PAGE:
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Rural Infections Decline by 20%; Number of Covid Deaths Falls Slightly

Rural Infections Decline by 20%; Number of Covid Deaths Falls Slightly

For the first time since early June, both Covid-related deaths and new infections declined last week in rural counties, according to a Daily Yonder analysis.

New infections in rural (nonmetropolitan) counties dropped by about 20%, to a total of 159,204. It’s the second consecutive week of declines in new infections.

Surprisingly, fewer Covid-related deaths were reported in rural counties last week. Deaths fell by a modest 3%, to 3,102. After previous surges, the number of Covid-related deaths continued to climb for several weeks after new infections had peaked.

Metropolitan infections and deaths also fell. That means rural counties continue to have worse infection and death rates from Covid-19. (See the graphs above.) The rural infection rate is two-thirds higher than the metropolitan rate (346 versus 207 per 100,000 residents). The rural death rate is 90% higher than the metropolitan one (6.73 versus 3.57 per 100,000).

The rural infection rate is higher than the metro rate in 37 of the 47 states that contain nonmetropolitan counties. The rural death rate is higher in 38 states.

Alaska is the nation's new hotspot, both for rural and metropolitan infections and deaths. Infections were up by more than 150% for both rural and urban areas. Statewide, deaths increased five fold to 83, up from 14 two weeks ago. Deaths in rural Alaska grew from three two weeks ago to 24 last week.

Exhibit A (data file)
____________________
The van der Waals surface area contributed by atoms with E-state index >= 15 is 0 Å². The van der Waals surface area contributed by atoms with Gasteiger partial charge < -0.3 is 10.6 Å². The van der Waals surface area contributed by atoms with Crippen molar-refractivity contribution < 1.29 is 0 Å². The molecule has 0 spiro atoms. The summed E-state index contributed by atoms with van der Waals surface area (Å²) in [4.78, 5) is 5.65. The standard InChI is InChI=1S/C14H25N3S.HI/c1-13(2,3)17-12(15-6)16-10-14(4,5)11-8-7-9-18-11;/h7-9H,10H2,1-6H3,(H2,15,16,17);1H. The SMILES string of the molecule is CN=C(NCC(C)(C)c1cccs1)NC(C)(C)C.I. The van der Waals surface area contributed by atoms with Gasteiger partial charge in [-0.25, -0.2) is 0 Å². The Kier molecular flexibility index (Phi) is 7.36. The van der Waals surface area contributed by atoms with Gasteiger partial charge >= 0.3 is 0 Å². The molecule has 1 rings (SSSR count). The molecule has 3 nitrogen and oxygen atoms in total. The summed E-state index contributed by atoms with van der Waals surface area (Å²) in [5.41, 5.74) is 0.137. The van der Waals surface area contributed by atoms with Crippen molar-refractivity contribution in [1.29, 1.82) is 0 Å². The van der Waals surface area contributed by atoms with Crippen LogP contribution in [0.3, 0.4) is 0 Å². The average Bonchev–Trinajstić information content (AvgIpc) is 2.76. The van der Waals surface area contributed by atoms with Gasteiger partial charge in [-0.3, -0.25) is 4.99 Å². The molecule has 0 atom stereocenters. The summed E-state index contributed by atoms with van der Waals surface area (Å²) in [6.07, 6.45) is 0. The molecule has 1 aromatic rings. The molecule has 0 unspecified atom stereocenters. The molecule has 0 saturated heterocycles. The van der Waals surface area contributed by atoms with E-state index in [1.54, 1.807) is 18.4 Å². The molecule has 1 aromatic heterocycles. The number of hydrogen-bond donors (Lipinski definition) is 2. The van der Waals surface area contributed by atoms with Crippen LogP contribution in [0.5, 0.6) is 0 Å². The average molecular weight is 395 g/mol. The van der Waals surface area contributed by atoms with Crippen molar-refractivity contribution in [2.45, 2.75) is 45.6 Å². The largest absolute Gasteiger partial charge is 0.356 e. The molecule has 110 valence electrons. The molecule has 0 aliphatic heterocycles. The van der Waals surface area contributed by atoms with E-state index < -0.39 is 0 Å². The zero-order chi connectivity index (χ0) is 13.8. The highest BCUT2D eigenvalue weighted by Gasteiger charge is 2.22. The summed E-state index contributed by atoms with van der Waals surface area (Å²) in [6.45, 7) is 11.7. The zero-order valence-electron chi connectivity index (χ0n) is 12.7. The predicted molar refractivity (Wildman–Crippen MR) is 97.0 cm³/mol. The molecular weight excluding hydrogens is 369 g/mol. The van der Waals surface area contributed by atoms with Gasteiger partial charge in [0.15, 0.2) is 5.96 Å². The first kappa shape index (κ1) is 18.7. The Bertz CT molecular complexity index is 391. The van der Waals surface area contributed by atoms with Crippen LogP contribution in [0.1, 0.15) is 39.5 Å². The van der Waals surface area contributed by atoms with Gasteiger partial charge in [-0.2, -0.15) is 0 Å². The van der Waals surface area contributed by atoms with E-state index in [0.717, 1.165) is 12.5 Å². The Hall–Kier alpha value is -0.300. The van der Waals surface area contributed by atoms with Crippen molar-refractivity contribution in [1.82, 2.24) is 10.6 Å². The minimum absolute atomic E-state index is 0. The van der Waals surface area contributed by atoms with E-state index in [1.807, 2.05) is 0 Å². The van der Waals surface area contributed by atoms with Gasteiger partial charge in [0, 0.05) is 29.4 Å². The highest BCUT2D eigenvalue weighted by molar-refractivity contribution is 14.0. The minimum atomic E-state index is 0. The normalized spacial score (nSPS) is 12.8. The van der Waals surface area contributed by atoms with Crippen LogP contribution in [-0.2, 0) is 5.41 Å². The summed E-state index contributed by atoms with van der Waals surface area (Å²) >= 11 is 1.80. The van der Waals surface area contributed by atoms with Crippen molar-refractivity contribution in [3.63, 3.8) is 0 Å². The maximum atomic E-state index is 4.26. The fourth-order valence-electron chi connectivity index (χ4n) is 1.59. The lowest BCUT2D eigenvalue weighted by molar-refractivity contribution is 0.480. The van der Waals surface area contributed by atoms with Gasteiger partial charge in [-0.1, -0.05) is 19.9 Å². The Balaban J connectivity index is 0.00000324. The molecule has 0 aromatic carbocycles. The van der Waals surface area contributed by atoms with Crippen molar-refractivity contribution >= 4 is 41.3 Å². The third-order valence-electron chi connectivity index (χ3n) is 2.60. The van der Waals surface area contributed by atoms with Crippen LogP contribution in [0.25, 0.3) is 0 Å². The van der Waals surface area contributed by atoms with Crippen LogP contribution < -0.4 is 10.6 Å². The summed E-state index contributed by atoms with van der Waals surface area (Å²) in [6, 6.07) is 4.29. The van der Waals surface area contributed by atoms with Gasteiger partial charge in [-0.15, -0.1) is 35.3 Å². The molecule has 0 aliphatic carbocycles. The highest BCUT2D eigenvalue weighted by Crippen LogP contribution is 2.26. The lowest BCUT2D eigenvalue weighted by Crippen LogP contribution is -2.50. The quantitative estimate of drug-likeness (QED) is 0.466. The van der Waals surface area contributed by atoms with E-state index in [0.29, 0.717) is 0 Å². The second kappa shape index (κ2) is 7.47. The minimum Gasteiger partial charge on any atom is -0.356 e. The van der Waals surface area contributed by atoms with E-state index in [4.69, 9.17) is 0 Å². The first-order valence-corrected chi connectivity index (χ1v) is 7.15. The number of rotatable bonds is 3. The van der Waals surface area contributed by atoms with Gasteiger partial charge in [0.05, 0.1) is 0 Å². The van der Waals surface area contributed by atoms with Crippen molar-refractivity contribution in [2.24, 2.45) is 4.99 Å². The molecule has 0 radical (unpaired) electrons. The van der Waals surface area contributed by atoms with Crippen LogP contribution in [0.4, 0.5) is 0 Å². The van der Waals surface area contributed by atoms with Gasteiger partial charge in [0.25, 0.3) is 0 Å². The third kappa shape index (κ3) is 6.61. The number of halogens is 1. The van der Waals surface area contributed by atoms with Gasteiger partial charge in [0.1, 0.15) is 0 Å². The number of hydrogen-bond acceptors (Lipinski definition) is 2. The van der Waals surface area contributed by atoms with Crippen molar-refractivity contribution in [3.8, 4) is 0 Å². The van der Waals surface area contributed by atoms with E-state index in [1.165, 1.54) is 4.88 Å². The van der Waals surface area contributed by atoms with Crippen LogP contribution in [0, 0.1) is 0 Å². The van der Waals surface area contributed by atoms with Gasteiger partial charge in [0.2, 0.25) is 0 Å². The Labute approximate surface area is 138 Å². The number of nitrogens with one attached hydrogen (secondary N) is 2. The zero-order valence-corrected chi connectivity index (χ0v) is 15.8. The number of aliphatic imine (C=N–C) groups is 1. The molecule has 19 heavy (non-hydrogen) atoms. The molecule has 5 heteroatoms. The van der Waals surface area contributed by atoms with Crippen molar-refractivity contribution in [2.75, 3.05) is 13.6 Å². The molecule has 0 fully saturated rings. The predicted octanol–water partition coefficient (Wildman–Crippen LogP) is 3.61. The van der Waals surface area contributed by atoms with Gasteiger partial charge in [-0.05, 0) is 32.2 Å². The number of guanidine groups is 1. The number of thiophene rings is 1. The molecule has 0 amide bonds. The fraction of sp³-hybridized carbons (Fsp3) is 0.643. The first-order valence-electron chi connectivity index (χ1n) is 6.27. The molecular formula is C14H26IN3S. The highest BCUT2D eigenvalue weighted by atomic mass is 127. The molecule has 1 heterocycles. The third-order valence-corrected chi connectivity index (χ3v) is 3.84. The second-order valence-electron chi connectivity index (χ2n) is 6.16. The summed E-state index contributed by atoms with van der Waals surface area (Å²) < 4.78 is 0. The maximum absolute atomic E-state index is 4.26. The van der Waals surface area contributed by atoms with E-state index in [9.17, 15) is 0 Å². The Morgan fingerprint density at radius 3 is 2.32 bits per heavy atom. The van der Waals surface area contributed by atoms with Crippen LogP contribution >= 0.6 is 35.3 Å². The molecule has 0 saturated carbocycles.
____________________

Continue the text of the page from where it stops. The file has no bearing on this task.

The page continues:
This week’s report covers Sunday, September 26, through Saturday, October 2. Data comes from USA Facts, supplemented by the Centers for Disease Control and Prevention. (See note at the bottom of the story for more information).


This story defines rural as nonmetropolitan counties, using the list created by the Office of Management and Budget in 2013. For more on rural definitions, visit the USDA Economic Research Service website.

Data is from USA Facts and runs through October 2, except for Nebraska, Florida, and New Jersey, where there were data gaps. For these states, we supplemented the data with information from the Centers for Disease Control and Prevention. CDC data covers the week ending October 3.

Posted on October 7, 2021 in News.
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